Internet body may use up IPv4 addresses this week

All its addresses may be given out to regional entities, a milestone on the path to an IPv6-only Internet

The current crop of Internet addresses could start to disappear this week if a regional Internet registry makes one more request for two blocks of addresses.

APNIC (Asia Pacific Network Information Centre) is eligible to request two large blocks of IPv4 (Internet Protocol, Version 4) addresses, because users have been snapping up its existing stock quickly enough, according to Leo Vegoda, manager of number resources at the Internet Assigned Numbers Authority. Because there are only seven of these large blocks left, that allocation to APNIC would activate a policy for the IANA to hand out the last five blocks to the five regional registries, Vegoda said.

[ See also: IPv6 basics: Getting started with IPv6 ]

Experts have been warning ISPs (Internet service providers) and enterprises for years that IPv4 addresses are destined to run out soon. Various technical fixes have staved off that day, but the assignment of those final blocks would leave the ultimate supply of those addresses tapped out. This would mark a milestone on the path to an Internet based totally on the latest protocol, IPv6.

It typically takes about two business days to fulfill a request by a regional Internet registry (RIR) such as APNIC for more address blocks, and it can be done more quickly if needed, Vegoda said. The IANA does not comment on address allocations until they are made, but "it would certainly be possible for us to process a request before the end of this week," he said. APNIC, based in Brisbane, Australia, was not immediately available to comment on a possible address request.

The timing suggests that predictions that IPv4 addresses will be depleted very soon may be correct. Martin Levy, director of IPv6 strategy at ISP Hurricane Electric, predicted last week that the IANA's stockpile would be exhausted this week. At the same time, two online "clocks" that estimate the date of IPv4 depletion are showing that this event should have passed already or would occur very soon. On Monday, The IPv4 Depletion Site showed the "IANA depletion date" had just arrived. A long-running IPv4 clock at forecast the IANA running out on Feb. 2.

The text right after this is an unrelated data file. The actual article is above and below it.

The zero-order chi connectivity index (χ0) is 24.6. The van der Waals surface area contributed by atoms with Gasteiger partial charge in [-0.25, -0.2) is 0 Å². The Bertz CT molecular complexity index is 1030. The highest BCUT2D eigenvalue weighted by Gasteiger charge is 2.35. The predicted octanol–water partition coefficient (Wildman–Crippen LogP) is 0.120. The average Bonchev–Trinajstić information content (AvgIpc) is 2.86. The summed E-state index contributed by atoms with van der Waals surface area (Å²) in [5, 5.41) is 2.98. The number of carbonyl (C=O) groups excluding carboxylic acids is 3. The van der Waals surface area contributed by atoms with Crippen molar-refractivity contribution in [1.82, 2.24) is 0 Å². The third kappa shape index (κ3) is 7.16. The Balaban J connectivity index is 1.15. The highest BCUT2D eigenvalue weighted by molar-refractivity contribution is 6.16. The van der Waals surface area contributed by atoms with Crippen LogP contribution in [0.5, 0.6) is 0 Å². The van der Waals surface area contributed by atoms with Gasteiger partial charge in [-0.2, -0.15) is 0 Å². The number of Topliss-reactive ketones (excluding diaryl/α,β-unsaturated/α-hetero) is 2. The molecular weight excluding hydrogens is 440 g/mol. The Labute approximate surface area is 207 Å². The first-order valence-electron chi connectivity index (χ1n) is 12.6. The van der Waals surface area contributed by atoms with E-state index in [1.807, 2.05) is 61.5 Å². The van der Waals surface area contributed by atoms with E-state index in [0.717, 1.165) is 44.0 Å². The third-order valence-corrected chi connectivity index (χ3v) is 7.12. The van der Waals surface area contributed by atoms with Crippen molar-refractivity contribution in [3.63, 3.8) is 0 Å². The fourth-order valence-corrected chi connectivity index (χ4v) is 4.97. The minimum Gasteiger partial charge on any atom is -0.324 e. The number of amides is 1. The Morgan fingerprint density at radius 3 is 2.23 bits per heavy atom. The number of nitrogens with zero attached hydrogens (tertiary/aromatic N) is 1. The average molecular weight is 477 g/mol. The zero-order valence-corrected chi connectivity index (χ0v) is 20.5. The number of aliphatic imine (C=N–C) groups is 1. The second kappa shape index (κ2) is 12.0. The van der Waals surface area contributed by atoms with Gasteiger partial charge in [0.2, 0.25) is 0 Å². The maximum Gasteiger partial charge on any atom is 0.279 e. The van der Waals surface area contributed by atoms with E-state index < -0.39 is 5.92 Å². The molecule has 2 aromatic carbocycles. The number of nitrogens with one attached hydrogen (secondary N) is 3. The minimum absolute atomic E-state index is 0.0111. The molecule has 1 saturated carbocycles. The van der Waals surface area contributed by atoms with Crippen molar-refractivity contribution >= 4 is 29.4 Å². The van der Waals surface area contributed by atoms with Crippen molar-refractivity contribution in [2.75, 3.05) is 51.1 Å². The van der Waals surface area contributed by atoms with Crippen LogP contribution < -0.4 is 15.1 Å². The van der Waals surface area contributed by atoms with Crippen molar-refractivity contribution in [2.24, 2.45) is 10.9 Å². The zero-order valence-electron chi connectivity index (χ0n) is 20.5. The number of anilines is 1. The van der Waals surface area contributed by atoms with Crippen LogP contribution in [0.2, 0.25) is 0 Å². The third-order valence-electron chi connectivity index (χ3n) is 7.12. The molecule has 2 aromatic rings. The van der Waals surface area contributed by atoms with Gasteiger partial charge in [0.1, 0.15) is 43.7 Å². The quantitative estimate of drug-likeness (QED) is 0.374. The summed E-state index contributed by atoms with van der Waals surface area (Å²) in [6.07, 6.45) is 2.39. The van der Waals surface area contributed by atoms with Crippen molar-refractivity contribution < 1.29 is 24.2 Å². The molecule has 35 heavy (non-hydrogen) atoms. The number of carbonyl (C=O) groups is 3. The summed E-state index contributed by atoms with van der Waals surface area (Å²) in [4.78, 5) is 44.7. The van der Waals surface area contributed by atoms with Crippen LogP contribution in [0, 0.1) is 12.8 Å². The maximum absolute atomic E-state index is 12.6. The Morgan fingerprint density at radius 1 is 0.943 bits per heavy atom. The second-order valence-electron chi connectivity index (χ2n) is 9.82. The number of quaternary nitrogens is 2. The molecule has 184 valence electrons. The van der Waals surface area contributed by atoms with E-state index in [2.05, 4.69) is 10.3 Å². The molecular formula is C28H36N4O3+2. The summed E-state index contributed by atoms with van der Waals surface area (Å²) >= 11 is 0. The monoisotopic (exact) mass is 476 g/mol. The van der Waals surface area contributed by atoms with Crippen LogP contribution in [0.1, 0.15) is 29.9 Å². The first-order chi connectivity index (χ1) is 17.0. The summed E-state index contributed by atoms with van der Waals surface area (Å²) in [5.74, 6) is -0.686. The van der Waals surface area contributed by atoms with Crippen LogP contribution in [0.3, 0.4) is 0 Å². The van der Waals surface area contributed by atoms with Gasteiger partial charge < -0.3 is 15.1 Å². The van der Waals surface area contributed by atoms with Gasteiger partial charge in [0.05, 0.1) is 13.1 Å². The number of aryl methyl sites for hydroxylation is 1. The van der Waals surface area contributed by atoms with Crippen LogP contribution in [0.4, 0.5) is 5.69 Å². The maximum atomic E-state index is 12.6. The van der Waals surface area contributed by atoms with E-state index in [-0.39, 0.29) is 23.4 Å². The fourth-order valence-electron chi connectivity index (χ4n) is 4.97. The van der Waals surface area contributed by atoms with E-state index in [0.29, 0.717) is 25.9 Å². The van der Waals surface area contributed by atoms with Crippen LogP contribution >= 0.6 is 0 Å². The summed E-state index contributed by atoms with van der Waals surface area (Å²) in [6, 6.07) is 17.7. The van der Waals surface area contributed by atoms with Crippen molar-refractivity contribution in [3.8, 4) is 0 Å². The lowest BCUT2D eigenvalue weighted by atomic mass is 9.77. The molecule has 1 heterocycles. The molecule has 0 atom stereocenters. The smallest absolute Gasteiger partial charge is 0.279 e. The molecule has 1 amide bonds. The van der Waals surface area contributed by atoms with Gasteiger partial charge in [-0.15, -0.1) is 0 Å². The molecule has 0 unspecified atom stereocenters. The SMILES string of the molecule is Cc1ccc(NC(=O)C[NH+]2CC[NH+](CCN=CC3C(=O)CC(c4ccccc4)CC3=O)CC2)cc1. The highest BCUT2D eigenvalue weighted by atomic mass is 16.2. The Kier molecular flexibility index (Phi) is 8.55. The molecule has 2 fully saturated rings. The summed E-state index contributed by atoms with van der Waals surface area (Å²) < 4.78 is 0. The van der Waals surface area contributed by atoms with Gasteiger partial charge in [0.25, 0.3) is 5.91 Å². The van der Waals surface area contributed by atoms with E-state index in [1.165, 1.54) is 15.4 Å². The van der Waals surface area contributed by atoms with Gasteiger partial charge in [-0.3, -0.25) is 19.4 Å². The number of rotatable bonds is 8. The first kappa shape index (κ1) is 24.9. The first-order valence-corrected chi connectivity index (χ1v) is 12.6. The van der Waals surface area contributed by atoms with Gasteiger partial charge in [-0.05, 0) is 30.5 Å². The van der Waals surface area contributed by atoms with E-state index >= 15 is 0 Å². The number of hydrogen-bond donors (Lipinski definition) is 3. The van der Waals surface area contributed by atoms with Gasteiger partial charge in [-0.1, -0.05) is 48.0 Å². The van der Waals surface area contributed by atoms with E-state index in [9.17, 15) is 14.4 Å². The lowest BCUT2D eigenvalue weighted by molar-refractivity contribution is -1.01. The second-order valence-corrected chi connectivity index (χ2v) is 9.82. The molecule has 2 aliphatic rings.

The IANA is the part of ICANN (Internet Corporation for Assigned Names and Numbers) that allocates IP addresses to the RIRs. The regional organizations, in turn, fulfill requests by ISPs and other customers in their regions for smaller blocks of addresses. After the IANA hands out the last of its so-called "/8" blocks, each of which contains about 16 million addresses, the RIRs will have no additional supply to turn to after they have fulfilled their customers' requests.

This won't mean that suddenly no user can get a new IPv4 address, Vegoda noted. In addition to the remaining numbers held by the RIRs, there are some addresses left in older blocks assigned before the RIRs were established, which the RIRs have split up among themselves. But given the fast adoption of new addresses in some parts of the world, those resources might be used up soon.